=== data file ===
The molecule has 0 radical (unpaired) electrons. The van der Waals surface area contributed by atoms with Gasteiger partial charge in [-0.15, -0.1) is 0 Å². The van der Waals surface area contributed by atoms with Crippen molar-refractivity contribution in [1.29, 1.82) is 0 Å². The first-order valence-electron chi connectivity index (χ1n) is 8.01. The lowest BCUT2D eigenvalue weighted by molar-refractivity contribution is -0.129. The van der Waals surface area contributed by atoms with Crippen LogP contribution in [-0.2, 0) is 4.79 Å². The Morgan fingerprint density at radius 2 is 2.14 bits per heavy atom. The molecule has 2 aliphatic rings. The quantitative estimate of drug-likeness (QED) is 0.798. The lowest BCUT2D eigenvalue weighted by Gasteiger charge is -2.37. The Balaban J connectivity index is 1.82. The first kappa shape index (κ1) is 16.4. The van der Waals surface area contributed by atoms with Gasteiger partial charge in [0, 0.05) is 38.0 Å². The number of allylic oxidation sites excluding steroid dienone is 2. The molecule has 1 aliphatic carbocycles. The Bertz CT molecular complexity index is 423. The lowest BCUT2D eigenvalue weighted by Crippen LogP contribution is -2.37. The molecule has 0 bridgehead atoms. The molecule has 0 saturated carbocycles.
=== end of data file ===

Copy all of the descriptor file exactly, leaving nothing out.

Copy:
The molecule has 0 radical (unpaired) electrons. The van der Waals surface area contributed by atoms with Gasteiger partial charge in [-0.15, -0.1) is 0 Å². The van der Waals surface area contributed by atoms with Crippen molar-refractivity contribution in [1.29, 1.82) is 0 Å². The first-order valence-electron chi connectivity index (χ1n) is 8.01. The lowest BCUT2D eigenvalue weighted by molar-refractivity contribution is -0.129. The van der Waals surface area contributed by atoms with Crippen LogP contribution in [-0.2, 0) is 4.79 Å². The Morgan fingerprint density at radius 2 is 2.14 bits per heavy atom. The molecule has 2 aliphatic rings. The quantitative estimate of drug-likeness (QED) is 0.798. The lowest BCUT2D eigenvalue weighted by Gasteiger charge is -2.37. The Balaban J connectivity index is 1.82. The first kappa shape index (κ1) is 16.4. The van der Waals surface area contributed by atoms with Gasteiger partial charge in [0, 0.05) is 38.0 Å². The number of allylic oxidation sites excluding steroid dienone is 2. The molecule has 1 aliphatic carbocycles. The Bertz CT molecular complexity index is 423. The lowest BCUT2D eigenvalue weighted by Crippen LogP contribution is -2.37. The molecule has 0 bridgehead atoms. The molecule has 0 saturated carbocycles.